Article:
Photo 7: Libyan's fighters on the frontline in Sirte, Libya. October 2016. Photo 8: Portrait of an Iraqi IDP, Sulemainyah Iraq, December 2016. Photo courtesy of Fabio Bucciarelli

The idea of using this camera was to try to get out of the stereotype of the migrant image and if you also look at the project of portraits, the portraits with black all around decontextualize that person. This could be your sister, she is not linked to the idea of a migrant or a refugee. In my more journalistic photos taken in Libya, Syria or even elsewhere like when documenting the pandemic, I tried to illustrate the situation, give information and answers, such as how each situation affected patients and families. Here, the images created with the pinhole are more open: they are made so you ask more questions rather than to give you answers. It’s another level of language, away from space and time.

Where did the inspiration for this idea come from? From other photographers? From other jobs? From other ideas you had?

Well, from other photographers I would say no, in the sense that I have not seen many works that used a machine such as the pinhole camera for photojournalism. Many of my references come from paintings. Since I was a kid I have looked at many paintings and we can say these images are impressionist photographs. They are images where you see light with splashes of color. It is not realism but it is a type of impressionistic style, that is kind of a visual reference.

Photo 9: A destroyed car in Sirte, Libya, September 2016. Photo 10: Misurata's fighters on the frontline against IS in Sirte, Italy, October 2016. Photo courtesy of Fabio Bucciarelli

You have covered war zones in North Africa and Western Asia for eleven years. Has crossing the medium between digital and analogue photography helped you expand the way you tell a story?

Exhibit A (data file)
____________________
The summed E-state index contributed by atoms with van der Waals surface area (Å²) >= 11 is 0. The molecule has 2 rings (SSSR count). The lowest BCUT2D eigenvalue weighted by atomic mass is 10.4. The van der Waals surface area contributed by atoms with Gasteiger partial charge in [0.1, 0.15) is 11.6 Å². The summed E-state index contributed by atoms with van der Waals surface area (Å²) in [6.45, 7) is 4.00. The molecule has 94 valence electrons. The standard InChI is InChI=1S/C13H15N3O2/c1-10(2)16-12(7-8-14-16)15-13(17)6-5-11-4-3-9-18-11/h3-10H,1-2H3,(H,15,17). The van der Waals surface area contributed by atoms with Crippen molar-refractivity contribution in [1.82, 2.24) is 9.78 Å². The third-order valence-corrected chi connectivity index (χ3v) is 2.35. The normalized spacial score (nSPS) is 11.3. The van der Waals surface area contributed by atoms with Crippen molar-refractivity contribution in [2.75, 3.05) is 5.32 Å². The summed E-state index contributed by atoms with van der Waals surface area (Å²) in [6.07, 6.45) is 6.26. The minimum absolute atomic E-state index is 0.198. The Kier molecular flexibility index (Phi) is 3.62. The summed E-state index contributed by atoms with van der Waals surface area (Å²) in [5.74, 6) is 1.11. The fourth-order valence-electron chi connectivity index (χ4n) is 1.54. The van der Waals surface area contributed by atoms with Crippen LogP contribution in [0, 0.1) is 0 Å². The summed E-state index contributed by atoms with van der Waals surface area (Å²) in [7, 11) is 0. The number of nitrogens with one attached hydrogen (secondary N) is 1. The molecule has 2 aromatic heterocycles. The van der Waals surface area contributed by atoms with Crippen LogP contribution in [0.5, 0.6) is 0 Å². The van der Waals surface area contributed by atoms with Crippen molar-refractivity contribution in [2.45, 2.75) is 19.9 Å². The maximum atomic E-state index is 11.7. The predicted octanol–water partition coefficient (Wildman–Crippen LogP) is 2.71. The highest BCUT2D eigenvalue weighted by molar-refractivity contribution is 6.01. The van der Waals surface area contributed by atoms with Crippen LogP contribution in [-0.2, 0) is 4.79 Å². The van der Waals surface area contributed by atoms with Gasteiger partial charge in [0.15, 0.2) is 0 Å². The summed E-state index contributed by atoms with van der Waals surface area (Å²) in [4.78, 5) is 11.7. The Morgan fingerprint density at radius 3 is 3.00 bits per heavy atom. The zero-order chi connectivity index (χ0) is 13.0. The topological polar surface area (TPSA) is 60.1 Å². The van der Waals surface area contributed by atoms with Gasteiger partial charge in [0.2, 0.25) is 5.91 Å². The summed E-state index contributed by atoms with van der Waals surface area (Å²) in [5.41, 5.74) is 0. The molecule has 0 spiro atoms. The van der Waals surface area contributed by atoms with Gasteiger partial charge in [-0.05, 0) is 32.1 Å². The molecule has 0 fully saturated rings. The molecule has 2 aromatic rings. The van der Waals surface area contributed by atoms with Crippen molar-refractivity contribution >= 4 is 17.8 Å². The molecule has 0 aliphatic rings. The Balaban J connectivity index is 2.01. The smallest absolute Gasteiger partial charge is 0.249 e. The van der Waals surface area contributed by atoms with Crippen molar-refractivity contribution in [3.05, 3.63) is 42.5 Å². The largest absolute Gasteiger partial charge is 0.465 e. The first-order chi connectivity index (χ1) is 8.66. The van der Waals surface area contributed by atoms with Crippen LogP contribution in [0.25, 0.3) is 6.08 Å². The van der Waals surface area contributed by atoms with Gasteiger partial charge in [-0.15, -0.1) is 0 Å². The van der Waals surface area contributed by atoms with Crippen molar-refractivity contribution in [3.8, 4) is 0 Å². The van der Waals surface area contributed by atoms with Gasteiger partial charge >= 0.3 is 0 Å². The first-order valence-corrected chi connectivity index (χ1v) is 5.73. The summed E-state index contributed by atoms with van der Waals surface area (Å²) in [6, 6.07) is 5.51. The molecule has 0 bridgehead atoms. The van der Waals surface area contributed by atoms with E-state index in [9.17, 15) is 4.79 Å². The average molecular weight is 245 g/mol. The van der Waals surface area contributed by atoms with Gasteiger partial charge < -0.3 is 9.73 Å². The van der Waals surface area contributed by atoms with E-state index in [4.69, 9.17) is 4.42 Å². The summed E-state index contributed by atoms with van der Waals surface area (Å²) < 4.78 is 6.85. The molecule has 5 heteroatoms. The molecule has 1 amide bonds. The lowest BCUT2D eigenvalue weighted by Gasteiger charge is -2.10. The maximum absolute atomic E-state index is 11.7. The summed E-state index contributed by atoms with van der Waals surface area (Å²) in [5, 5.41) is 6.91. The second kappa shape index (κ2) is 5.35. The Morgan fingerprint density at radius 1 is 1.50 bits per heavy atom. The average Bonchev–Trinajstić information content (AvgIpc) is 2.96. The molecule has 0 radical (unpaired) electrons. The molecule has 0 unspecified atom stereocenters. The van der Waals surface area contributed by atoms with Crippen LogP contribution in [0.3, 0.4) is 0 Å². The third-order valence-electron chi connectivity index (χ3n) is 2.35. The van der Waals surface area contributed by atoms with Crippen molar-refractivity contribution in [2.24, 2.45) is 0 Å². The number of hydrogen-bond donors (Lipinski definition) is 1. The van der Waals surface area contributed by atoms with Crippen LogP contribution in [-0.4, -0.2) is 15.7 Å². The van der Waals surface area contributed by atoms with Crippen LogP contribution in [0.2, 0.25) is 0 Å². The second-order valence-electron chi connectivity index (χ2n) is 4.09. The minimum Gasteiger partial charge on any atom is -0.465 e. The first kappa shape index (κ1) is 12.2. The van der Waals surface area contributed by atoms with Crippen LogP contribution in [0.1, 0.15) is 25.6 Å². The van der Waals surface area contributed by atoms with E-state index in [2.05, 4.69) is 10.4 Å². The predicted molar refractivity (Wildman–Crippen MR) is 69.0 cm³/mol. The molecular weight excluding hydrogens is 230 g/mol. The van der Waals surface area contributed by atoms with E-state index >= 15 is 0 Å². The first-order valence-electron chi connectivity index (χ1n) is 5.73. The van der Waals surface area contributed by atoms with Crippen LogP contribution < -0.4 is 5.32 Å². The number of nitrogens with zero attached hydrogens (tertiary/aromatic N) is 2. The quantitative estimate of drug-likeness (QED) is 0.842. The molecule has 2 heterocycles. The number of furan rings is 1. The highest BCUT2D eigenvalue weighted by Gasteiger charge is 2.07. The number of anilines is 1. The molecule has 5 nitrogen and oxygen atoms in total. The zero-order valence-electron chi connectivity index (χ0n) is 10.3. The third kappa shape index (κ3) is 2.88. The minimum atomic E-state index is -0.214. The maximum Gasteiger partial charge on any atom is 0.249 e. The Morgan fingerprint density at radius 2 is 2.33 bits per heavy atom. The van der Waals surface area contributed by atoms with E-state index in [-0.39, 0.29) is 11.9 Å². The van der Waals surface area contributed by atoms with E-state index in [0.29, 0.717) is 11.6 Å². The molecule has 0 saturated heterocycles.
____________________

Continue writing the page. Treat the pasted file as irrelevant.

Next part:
Not to repeat myself, but it depends on the project. On an assignment for an editorial project it is difficult to use the analogue medium. However, the answer is also yes. I also use analogue photography side by side with digital photography. I'm currently preparing a book that will include both.

Do you think that analogue photography, in giving a more narrative feeling to the images rather than journalistic, can help people to see certain problems and conflicts in the world in a different way?

If this is driven by content, then clearly. It’s not just about analogue or aesthetic. It’s not about digital vs analogue, it is a matter of time. Certainly, we can say that analogue is a more reflective approach, but it is always very important that it is a reflection on the content. Digital photography could be, too. As far as photojournalism is concerned, an image must be supported by a piece of content. The aesthetic alone is not enough for me, there must be a certain logic behind the use of a particular camera.

The work in this book is a type of photography that sits somewhere between a journalistic photograph and a more artistic photo. If this helps people to get more information, then it is welcome. When these photos came out in the mainstream media, if they helped people to have a more reflective approach to the issue of migrants then that is very welcome. So if the tool helps to achieve the purpose and encourages people to think more deeply about these people, then that’s welcome.

A big thanks to Fabio for sharing these insights on his project. We hope you enjoyed this interview as much as us – feel free to comment below if you have any questions for Fabio! Follow more of his work on his Instagram.

written by eparrino on 2022-04-24 #culture #pinhole #photojournalism #documenting #war-photography #refugees #fabio-bucciarelli